John (aka, Jack) and Jessie both worked in libraries in Scotland.  Jack started working in the Mitchell Library, Glasgow at 13 or 14 years old. Abe Cunningham was also a cadet boy at the Mitchell Library at the same time.  He later moved to Auckland and worked as a cataloguer at Auckland Public Library.

This photo was taken in 1906, in Glasgow in front of a statue donated to Glasgow by John Stewart Kennedy:

barr statue glasgow 3 cropped

Abe Cunningham and John Barr:
The Munro-John Barr Album

John Barr was chief librarian at Auckland Public Library (1913-1952).

John Barr authored various published books, including a couple of histories of Auckland:

The city of Auckland, 1840–1920 (1922) – includes a Maori history of the Auckland Isthmus, by George Grahame

The Ports of Auckland, New Zealand: A History of the Discovery and Development of the Waitemata and Manukau Harbours (1926)

Both books are an accurate historical record and are of their time: they are presented from a European, male perspective, with the main focus on British colonisation, settlement, and municipal development of the area.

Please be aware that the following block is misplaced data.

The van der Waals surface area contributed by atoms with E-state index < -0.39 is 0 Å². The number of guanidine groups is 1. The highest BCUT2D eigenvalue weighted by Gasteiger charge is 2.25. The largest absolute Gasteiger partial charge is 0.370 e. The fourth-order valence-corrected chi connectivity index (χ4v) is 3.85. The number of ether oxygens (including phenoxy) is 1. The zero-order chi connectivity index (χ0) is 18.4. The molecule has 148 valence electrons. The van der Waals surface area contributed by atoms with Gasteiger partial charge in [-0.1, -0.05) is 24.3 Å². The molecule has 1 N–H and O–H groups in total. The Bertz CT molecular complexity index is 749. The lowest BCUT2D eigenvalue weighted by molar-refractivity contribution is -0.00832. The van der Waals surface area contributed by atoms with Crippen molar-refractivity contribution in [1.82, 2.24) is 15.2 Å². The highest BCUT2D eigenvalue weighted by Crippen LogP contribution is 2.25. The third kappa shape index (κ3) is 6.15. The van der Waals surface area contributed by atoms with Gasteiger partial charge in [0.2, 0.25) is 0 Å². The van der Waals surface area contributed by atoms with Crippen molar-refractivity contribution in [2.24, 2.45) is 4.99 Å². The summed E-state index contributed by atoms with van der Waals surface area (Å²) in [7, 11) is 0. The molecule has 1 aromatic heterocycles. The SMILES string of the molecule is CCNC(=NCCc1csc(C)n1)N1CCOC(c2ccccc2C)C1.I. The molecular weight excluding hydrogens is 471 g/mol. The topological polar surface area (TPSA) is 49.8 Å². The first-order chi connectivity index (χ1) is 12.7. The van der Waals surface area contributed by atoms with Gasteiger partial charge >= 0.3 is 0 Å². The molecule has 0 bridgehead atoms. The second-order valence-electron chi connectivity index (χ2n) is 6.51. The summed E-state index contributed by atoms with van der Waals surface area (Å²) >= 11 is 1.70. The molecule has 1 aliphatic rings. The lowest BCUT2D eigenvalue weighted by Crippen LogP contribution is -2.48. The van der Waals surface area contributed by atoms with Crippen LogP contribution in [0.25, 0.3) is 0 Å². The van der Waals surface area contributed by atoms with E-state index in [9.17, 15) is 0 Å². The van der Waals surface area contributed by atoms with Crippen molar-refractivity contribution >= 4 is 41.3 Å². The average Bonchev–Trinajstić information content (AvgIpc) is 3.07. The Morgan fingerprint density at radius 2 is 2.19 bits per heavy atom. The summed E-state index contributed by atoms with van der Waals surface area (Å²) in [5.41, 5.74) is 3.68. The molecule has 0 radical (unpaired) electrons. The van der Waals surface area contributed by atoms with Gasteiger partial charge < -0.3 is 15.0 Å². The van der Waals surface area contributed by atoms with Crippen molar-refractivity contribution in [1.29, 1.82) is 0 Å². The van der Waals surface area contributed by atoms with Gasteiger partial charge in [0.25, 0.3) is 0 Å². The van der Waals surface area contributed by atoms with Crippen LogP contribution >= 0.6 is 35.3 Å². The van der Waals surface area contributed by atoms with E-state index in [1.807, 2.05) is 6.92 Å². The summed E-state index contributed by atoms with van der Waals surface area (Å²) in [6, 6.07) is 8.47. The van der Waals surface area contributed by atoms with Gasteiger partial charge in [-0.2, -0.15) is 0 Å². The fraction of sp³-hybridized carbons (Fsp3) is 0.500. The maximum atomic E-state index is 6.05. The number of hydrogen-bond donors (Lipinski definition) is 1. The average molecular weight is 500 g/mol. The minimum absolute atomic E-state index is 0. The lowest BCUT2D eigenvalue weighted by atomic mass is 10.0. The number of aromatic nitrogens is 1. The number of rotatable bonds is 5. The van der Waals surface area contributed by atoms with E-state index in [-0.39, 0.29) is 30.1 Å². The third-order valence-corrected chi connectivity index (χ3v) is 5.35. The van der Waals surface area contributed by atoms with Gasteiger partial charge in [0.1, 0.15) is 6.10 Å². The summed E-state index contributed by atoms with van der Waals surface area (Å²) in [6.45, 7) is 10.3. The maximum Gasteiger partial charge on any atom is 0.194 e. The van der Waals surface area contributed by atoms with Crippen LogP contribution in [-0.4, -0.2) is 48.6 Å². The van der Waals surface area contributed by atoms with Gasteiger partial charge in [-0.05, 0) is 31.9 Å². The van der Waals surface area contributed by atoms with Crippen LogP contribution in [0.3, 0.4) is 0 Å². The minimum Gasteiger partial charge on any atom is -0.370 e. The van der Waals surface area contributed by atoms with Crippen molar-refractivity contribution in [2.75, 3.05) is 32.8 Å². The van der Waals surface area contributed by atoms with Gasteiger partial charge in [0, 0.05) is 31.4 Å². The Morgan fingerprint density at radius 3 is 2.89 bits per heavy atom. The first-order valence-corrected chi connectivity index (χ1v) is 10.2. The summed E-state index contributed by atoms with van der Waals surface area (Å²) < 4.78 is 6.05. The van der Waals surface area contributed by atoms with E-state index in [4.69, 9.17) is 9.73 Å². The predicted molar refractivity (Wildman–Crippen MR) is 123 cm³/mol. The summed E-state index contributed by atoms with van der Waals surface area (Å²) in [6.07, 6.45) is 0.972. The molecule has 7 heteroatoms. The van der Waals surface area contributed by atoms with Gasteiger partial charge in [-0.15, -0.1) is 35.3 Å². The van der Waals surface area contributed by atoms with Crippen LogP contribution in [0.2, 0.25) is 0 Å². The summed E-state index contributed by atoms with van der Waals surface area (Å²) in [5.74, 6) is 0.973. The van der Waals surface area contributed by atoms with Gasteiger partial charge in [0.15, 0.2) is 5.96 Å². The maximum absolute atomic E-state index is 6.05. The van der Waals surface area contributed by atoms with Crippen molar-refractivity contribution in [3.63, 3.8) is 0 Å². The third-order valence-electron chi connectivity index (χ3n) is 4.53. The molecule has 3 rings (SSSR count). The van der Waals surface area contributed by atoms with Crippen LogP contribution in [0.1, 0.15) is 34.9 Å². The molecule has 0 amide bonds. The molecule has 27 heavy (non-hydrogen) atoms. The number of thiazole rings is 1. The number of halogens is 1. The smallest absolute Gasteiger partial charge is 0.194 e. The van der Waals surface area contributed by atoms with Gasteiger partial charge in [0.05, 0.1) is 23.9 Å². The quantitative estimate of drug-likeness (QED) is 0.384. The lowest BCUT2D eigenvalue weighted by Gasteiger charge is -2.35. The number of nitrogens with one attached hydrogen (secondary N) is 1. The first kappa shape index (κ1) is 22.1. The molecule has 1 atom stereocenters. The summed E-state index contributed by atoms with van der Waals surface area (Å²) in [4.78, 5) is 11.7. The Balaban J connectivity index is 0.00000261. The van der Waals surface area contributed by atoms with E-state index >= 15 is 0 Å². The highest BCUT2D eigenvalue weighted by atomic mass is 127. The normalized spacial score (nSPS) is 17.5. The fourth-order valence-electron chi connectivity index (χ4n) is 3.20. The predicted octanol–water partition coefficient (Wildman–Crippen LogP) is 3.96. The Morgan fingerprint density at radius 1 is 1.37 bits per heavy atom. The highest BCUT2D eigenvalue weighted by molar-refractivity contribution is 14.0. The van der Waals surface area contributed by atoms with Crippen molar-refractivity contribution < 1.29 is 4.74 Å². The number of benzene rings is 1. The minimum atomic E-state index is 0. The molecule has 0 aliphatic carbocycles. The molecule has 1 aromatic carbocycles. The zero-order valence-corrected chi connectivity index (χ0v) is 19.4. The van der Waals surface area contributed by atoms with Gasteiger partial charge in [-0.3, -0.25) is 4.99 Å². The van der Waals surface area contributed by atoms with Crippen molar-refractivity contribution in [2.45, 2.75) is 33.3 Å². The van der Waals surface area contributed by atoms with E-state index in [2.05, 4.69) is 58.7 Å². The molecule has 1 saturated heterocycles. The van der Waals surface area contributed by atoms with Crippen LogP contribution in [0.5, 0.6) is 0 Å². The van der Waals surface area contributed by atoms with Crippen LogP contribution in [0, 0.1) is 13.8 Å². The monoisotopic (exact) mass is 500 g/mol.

John and Jessie had three daughters:  Catriona MacPherson (aka Mac – eldest); Sheila MacPherson (my mother) and Margaret Jean (youngest).  This family photo was taken outside their house in Manukau Road, Auckland – next to the original Epsom Library, sometime around the late 1920s or 1930s.

barrs2 grayscale cropped

Daughters back row: Sheila, Catriona (Mac), Margaret

Both John and Jessie were very active in the Auckland St Andrew’s Society, and both gave many talks or lectures on Scottish topics.  Jack’s specialism was Robert Burns, and Jessie’s main literary interest was Robert Louis Stephenson.  She also gave lectures on Kipling and James Barrie, and was a founding member of the New Zealand Penwomen’s League.

In a review of a John Barr song-lecture, he is reported to have said that Burn’s ‘Scots Wha Hae’ was “one of the greatest poems of liberty ever penned.” (New Zealand Herald 5 Sept 1919. p. 10).

In his typed version* of his address for the 169th Burns’ Anniversary (1928), Jack outlined Burns’ importance: he restored national pride to Scotland at a time when it was needed; Burns provided songs and poems of a quality lacking in other Scots works at that time; Burns’ nationalism was not a narrow patriotism but his humanitarian, liberal and egalitarian values gained international support.

With respect to Burns’ support of “universal brotherhood”, Jack quoted these lines from ‘Scots Wha Hae’:

By oppression’s woes and pains!
By your sons in servile chains!
We will drain our dearest veins,
         But they shall be free!

Following this, he wrote:

That was its commencement, but it rose to the sublime heights of universal freedom in his hopes that there would come a time when

Man to man the world o’er                                                                                     Would brothers be for a’ that.

The last two lines are from Burns’ song and poem, ‘Is There for Honest Poverty’, commonly known as ‘A Man’s a Man for A’ That’.